Participants and co-sponsors include Mayor Tim Keller, Gov. Michelle Lujan Grisham, Attorney General Hector Balderas, Bernalillo County District Attorney Raúl Torrez, Chief Public Defender Bennett Baur, members of the New Mexico Senate and House of Representatives, Albuquerque City Council members, the Albuquerque Police Department, the New Mexico State Police, the Office of the Superintendent of Insurance, the New Mexico Crime Victims Reparations Commission, the Albuquerque Community Safety Department, representatives from the Metro and District Courts, representatives from Central New Mexico Community College and New Mexico Highlands University, the Serenity Mesa and Endorphin Power substance abuse centers.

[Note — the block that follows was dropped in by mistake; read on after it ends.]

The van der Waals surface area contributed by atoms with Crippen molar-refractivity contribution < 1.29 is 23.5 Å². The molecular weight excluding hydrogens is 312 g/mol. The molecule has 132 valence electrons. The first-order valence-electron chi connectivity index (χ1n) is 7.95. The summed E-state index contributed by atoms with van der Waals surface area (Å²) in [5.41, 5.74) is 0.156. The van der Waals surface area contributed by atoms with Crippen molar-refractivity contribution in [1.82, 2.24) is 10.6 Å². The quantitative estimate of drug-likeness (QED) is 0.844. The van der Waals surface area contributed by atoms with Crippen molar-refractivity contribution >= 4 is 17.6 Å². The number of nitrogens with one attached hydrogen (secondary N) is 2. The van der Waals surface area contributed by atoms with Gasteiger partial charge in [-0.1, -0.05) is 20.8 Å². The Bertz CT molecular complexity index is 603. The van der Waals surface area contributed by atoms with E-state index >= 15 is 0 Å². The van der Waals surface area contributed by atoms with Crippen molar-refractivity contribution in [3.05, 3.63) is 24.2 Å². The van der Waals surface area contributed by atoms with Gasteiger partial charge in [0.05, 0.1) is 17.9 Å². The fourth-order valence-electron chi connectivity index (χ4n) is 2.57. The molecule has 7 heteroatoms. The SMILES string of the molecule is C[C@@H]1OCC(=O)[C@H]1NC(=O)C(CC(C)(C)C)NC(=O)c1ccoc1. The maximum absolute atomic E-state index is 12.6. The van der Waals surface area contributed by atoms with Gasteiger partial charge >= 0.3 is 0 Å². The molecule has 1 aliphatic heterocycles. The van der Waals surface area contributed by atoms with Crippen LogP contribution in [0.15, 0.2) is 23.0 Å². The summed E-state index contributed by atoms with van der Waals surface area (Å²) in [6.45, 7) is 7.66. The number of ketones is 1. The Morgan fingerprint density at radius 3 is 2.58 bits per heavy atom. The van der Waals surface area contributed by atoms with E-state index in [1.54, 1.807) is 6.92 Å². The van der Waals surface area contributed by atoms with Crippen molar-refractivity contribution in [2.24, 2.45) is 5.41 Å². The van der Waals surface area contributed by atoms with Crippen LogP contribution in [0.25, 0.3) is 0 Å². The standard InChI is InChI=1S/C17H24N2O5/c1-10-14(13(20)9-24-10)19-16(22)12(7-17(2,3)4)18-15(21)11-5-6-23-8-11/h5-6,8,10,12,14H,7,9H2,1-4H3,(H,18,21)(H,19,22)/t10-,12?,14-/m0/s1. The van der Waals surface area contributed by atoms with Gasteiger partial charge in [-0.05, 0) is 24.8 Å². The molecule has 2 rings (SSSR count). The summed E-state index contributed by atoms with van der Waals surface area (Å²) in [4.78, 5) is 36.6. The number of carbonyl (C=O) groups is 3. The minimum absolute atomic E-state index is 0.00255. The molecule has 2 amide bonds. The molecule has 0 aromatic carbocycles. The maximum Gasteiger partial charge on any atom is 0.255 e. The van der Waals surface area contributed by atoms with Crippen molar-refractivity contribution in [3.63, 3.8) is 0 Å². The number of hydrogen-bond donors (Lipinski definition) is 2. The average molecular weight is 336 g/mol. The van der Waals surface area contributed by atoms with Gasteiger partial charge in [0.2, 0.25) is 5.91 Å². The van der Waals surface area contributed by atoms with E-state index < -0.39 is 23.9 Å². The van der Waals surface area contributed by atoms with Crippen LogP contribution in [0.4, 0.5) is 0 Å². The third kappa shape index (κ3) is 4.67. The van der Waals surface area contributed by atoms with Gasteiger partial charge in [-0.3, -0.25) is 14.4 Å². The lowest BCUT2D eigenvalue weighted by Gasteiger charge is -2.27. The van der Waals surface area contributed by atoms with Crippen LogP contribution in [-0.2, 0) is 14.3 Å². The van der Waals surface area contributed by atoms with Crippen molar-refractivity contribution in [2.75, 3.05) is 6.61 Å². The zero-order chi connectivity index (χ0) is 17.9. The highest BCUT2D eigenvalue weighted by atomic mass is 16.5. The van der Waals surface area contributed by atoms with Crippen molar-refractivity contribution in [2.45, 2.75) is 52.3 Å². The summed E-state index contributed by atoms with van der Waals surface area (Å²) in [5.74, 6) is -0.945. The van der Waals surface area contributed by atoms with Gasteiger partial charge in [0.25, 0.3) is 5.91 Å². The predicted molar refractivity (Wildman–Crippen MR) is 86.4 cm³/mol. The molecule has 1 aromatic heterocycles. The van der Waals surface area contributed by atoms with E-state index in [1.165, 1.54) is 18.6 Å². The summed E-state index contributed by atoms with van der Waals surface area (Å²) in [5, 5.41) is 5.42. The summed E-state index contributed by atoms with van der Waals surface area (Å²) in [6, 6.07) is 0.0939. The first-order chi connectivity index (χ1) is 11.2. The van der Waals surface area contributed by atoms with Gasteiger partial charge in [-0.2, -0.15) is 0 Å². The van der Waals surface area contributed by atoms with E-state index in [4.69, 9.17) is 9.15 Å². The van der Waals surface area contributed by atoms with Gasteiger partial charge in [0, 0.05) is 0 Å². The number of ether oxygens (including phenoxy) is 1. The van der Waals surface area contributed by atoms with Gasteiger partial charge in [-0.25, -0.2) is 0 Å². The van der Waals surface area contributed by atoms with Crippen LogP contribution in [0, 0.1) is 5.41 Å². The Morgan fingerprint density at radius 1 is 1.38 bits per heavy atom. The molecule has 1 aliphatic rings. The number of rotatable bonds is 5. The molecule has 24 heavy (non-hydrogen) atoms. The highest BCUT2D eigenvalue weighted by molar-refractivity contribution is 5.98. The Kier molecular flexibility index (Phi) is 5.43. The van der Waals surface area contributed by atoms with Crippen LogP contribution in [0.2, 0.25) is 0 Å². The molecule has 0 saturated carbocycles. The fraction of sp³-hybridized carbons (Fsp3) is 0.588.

The city says the Bernalillo County Sheriff’s Office was invited to participate. BCSO spokespeople did not respond to questions about whether representatives plan to attend.
APD Chief Harold Medina acknowledged that the department has a history of botched criminal investigations and said it’s working to improve training.
“I’m saying I want to know how we can be better,” Medina said. “I want people to point out and say ‘these are the processes you need to fix for us to have a successful criminal justice program.’ And I want to be able to come back and say ‘this is what we will be working on fixing’… that’s one of the key aspects – everybody being honest and listening to the feedback they get and making the changes they need to make.”
Camille Baca, the Metropolitan Court spokeswoman, said the court welcomes the opportunity “to work alongside longstanding justice partners to evaluate and improve systems in place and actively engage with the community.”
For his part,Baur said he is hopeful the effort “will help address the deep-seated social issues that surface in the criminal justice system” and that he believes the Law Offices of the Public Defender “can bring a unique and important perspective to this conversation.”